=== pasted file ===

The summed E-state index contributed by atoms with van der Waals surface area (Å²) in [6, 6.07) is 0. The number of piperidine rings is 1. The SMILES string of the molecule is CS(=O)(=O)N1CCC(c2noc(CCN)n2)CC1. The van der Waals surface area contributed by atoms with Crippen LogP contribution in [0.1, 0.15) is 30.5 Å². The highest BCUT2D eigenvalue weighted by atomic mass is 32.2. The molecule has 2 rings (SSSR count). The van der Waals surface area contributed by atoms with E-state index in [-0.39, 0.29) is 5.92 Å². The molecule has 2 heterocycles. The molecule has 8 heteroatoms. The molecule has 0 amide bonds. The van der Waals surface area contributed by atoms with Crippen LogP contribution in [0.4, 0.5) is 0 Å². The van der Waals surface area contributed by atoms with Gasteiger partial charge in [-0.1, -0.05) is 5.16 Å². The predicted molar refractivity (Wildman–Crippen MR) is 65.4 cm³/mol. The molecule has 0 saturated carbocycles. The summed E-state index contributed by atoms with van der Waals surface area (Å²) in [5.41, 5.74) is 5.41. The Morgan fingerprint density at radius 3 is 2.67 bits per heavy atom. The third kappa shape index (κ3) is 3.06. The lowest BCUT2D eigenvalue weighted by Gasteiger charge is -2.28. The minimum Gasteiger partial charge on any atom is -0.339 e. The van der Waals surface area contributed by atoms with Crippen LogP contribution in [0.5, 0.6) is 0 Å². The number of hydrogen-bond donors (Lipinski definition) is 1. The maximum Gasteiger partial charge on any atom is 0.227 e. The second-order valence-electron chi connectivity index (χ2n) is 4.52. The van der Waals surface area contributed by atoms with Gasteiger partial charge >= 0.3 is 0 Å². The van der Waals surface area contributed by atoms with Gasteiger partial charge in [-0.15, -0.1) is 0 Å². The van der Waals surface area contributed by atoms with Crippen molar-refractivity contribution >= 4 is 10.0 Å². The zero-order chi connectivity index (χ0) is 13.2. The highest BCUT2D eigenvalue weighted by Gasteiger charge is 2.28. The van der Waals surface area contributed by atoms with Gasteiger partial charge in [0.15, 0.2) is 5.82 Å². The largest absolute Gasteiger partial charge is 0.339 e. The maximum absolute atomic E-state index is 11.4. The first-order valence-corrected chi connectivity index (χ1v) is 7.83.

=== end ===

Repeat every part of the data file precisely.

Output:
The summed E-state index contributed by atoms with van der Waals surface area (Å²) in [6, 6.07) is 0. The number of piperidine rings is 1. The SMILES string of the molecule is CS(=O)(=O)N1CCC(c2noc(CCN)n2)CC1. The van der Waals surface area contributed by atoms with Crippen LogP contribution in [0.1, 0.15) is 30.5 Å². The highest BCUT2D eigenvalue weighted by atomic mass is 32.2. The molecule has 2 rings (SSSR count). The van der Waals surface area contributed by atoms with E-state index in [-0.39, 0.29) is 5.92 Å². The molecule has 2 heterocycles. The molecule has 8 heteroatoms. The molecule has 0 amide bonds. The van der Waals surface area contributed by atoms with Crippen LogP contribution in [0.4, 0.5) is 0 Å². The van der Waals surface area contributed by atoms with Gasteiger partial charge in [-0.1, -0.05) is 5.16 Å². The predicted molar refractivity (Wildman–Crippen MR) is 65.4 cm³/mol. The molecule has 0 saturated carbocycles. The summed E-state index contributed by atoms with van der Waals surface area (Å²) in [5.41, 5.74) is 5.41. The Morgan fingerprint density at radius 3 is 2.67 bits per heavy atom. The third kappa shape index (κ3) is 3.06. The lowest BCUT2D eigenvalue weighted by Gasteiger charge is -2.28. The minimum Gasteiger partial charge on any atom is -0.339 e. The van der Waals surface area contributed by atoms with Crippen LogP contribution in [0.5, 0.6) is 0 Å². The number of hydrogen-bond donors (Lipinski definition) is 1. The maximum Gasteiger partial charge on any atom is 0.227 e. The second-order valence-electron chi connectivity index (χ2n) is 4.52. The van der Waals surface area contributed by atoms with Gasteiger partial charge >= 0.3 is 0 Å². The van der Waals surface area contributed by atoms with Gasteiger partial charge in [-0.15, -0.1) is 0 Å². The van der Waals surface area contributed by atoms with Crippen molar-refractivity contribution >= 4 is 10.0 Å². The zero-order chi connectivity index (χ0) is 13.2. The highest BCUT2D eigenvalue weighted by Gasteiger charge is 2.28. The van der Waals surface area contributed by atoms with Gasteiger partial charge in [0.15, 0.2) is 5.82 Å². The largest absolute Gasteiger partial charge is 0.339 e. The maximum absolute atomic E-state index is 11.4. The first-order valence-corrected chi connectivity index (χ1v) is 7.83.